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Newspaper Page Text
THE ONE QUESTION.
By Gertrude Mary Sheridan.
The flashlights of the camera
men boomed from every angle of
,the courtroom. There was a sup
pressed cheer following the sol-
i in i ii i in i
"We Can Never Tell What We
Owe You," She Said.
emn announcement of the fore
man of the jury:
It was an impressive scene.
The strain and suspense had
come to a climax, and to a death
like stillness succeeded quick
sharp breathings of relief and a
, low hum of approbation. Then,
taking advantage of the dramatic J
activity of the moment, the news
paper men focussed their cameras
for a picture to their story in the
Cameras and eyes sought one
especial corner of the place. It
was where a dignified, fine-faced
old man had sat all through the
trial where he sat now. He was
the accused, Robert Dayton. A
faint expression of gratification
crossed his face. Then it softened
down to extreme tenderness. Ev
elyn, his daughter, his constant
companion during the trying or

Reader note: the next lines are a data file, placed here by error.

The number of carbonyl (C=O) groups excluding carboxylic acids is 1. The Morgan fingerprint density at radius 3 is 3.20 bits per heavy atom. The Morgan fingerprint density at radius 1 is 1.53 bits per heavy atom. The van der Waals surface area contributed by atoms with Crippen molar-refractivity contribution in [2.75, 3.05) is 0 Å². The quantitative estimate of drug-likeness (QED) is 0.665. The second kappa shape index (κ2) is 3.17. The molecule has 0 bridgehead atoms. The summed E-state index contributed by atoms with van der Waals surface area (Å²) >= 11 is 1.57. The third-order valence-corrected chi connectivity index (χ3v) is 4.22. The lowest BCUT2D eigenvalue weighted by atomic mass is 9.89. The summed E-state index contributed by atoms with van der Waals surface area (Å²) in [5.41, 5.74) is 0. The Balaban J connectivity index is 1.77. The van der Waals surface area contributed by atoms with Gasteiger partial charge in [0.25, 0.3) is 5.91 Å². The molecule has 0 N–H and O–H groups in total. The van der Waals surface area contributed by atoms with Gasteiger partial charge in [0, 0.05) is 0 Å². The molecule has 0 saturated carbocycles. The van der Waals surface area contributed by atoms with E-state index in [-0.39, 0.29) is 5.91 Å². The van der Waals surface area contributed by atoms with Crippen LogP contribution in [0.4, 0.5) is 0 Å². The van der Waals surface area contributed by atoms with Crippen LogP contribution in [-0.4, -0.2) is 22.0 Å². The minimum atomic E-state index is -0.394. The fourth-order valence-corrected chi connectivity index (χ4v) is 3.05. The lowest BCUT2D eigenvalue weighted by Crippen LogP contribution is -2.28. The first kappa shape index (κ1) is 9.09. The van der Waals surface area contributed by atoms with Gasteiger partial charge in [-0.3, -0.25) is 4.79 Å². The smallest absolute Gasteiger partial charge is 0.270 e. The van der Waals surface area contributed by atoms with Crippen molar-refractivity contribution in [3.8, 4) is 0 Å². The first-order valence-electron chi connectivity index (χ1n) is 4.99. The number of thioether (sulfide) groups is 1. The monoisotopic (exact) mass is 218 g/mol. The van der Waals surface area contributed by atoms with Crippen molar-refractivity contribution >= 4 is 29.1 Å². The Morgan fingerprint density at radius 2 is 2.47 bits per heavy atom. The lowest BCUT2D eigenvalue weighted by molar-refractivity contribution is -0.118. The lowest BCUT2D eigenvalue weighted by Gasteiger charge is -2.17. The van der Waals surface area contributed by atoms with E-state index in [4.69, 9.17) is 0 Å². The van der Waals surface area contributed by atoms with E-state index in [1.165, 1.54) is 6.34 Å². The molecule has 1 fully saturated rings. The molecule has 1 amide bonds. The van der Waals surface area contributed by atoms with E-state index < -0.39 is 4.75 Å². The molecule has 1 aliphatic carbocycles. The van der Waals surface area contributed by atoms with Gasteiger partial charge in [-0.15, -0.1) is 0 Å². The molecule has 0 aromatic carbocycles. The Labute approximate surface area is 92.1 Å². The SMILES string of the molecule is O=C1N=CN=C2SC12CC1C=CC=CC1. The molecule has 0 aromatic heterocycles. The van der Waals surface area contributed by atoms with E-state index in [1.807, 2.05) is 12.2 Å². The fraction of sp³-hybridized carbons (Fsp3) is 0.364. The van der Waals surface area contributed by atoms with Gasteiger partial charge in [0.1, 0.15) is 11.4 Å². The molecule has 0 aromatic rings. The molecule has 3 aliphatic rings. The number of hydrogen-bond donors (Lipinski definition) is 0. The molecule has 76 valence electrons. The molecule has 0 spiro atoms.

deal of the past few days, had
thrown her arms about his neck
and was sobbing out her joy upon
"Not guilty!" she gasped. "Oh,
father, did you hear?" .
"What else could it be, my
child?" replied Mr. Dayton proud
ly. "I expected it."
"It was so unjust, so cruel!"
murmured Evelyn. "How dared
they bring that dreadful charge"?
And against you you dear good
father, whom everybody loves
and respects !"
Evelyn did not exaggerate in
her filial statement. It had been
a nine days' wonder to the little
city when, one week aftef the de
struction by fire of the unused
plant of the Dayton Manufactur
ing Company, two former part
ners of Mr. Dayton had accused
him of burning down the prop
erty. There had been friction and lit
igation between the three part
ners, so severe that. Mr. Dayton
had closed down the works. He
had offered iris partners a fair.